So. With the decision to make the walls .020 in. thick we can continue by creating the inner circles on our primitive.
When drawing circles in Sketchup you are given the radius of the circle in the text box. This is mostly for reference as far as I am concerned since I normally enter the dimension needed on the keyboard. The larger 0.876 in. dia circle has a radius of .438 in. That being after all the dia of the #234 Evergreen tubing we will be using for any trunk extension – (cowl is trunk dia x 2). Take .020 from .438 to get .418 .. this is the radius of the inner circle .
Draw a circle centered on the larger one .. let go of the mouse .. type in .418 and hit enter. It’s that easy. (the inner circle dia. will be 0.836 in.)
In a similar fashion the trunk has a .438 dia. The radius is .219 so subtracting .020 we get a .199 in. radius for the inner circle. Create that. (the inner circle dia. will be 0.398 in.)
Then select the center faces and lines of the model. The blue half-toning will show you selected the inner faces and the lines will turn blue when you select them as shown.
Hit Delete to remove them. You can delete the dimensions at this time also – there were there just for you dear reader.
Note: Examine the rings left – you will probably have remnants of the lines on the rings .. if so delete them (the lines not the rings!)
|Lofting along Path|
I will be using the Sketchup plugin Curviloft’s – “Loft along Path” – described as “joins contours along a given rail curve”. Ok. I’m not sure what that means exactly even though it is in English. No problem. It works.
We will be doing this twice .. once using the outer circle of the rings (creating the outer skin of the ventilator) and once again using the inner circle of the rings (creating the inner skin of the ventilator).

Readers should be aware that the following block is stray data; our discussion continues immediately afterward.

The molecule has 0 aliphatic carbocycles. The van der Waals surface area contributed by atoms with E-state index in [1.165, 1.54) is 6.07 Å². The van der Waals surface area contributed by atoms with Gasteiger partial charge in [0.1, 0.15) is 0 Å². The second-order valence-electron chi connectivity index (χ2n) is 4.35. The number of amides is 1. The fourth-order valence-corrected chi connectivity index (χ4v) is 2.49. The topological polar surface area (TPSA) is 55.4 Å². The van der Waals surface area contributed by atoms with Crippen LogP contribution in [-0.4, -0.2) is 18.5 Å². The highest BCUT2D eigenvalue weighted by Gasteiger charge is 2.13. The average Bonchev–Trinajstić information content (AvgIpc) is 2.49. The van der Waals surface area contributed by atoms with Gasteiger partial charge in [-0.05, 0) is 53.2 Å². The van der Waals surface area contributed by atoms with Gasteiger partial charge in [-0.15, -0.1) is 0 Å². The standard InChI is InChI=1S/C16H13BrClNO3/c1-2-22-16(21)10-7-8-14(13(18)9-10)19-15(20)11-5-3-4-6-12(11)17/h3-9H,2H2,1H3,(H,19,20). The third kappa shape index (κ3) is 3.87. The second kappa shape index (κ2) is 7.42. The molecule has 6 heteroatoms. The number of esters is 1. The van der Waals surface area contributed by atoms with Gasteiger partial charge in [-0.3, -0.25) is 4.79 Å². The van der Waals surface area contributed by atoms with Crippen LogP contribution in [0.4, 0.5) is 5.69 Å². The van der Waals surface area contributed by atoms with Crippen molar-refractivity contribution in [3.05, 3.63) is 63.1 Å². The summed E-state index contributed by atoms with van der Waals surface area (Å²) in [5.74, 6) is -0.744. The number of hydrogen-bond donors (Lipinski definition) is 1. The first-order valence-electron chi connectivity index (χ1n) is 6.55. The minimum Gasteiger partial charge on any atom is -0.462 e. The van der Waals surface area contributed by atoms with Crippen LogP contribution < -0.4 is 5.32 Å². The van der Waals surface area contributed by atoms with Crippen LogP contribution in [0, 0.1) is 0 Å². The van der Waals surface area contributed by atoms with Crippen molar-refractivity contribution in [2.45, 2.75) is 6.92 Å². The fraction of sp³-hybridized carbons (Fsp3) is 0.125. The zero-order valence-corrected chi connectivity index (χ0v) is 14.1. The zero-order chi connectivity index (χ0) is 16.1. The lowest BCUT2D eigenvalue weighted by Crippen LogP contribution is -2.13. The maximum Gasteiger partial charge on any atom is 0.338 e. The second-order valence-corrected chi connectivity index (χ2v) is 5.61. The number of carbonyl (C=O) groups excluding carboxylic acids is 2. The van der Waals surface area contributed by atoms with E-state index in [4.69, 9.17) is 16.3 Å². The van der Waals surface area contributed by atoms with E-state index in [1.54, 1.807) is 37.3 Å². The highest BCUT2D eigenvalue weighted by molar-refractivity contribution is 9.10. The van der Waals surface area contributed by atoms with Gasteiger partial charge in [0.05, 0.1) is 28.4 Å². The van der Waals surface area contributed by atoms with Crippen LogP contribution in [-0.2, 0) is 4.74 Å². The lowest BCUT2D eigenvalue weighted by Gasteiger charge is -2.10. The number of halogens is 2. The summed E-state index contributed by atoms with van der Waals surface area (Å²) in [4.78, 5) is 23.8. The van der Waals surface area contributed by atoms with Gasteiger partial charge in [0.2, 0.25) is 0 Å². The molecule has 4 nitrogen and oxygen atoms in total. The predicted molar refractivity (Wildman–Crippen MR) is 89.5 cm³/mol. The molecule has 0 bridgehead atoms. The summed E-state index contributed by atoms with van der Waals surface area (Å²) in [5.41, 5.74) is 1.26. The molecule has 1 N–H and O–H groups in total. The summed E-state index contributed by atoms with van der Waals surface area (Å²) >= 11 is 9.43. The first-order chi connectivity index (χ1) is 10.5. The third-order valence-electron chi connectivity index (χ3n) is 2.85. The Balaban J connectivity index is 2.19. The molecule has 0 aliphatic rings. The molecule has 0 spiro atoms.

|I turned the model around so this will be seen better. I selected the outside circle and the arc (path). Now we can use the Curviloft tool. Click the too with the tooltip .. “Create Loft junctions following a given path”.|
|The skin (ok .. “Loft Junctions following the path”) will be created. You are provided with a view showing the hidden lines. You can spin this around. It will not be applied unless you left click on the screen somewhere (the green checkmark). ((the scroll wheel will rotate .. right clicking you have several choices including exiting without applying .. or .. you can simply hit the spacebar to exit with out generating geometry).|
Click anywhere on the screen to generate the geometry. We are now looking at the outer ‘skin’ of the mesh. The white color is what the computer (and any 3D program) sees as the skin. The purple surface is the inside of that skin. This might be a difficult concept .. but this surface has no depth .. it is simply a face between points. The program is saying that it has generated the surface .. that this purple color is there to show you that you are looking at this surface from the ‘inside’. A good example would be a cube. From the outside you see six sides. In the ‘real world’ it is solid. Not in a 3D world. There .. you have six faces. The bit you see .. the outside are the outside faces and would be displayed on your screen as white. There is no inner bits .. just the underside of those outside faces .. and are shown in purple.
Notice that the face of the ring is also purple. Good catch! That will have to be flipped ‘right side out’ later.
|Now select the cowl inner circle, the trunk inner circle and the arc/path. By turning the model like this toward the camera I can easily select them all. When this is done you click the Curviloft tool as we did when we formed the outer skin.|
|.. again the fist thing that will come up is the black image with hidden lines. Click on the screen and create the geometry. Remember that ring face that is purple? We are looking at the ‘inside’ of that face and need to flip it. Select the ring face – it turns a purplish half-tone. Right click to get a context menu. Select “Reverse Faces” from the menu. When that is done select the arc/path and then hit delete. I had to also reverse the face of the bottom (trunk) ring.|
In Part II I posted a photo of some orange colored Cowl Ventilators. The length of trunk from the cowl down to the first joint is different on them but the one venting the Engine Room looks to be approximately the width of the trunk in height. In this case, this is .438 – I will go with that. Subtract .125 from .438 to get .313 – we are making room for a ‘stud’ so we can align Evergreen tubing to extend the trunk as needed.
I used the Push/Pull and pulled the trunk ring down. I typed in .313 and hit enter.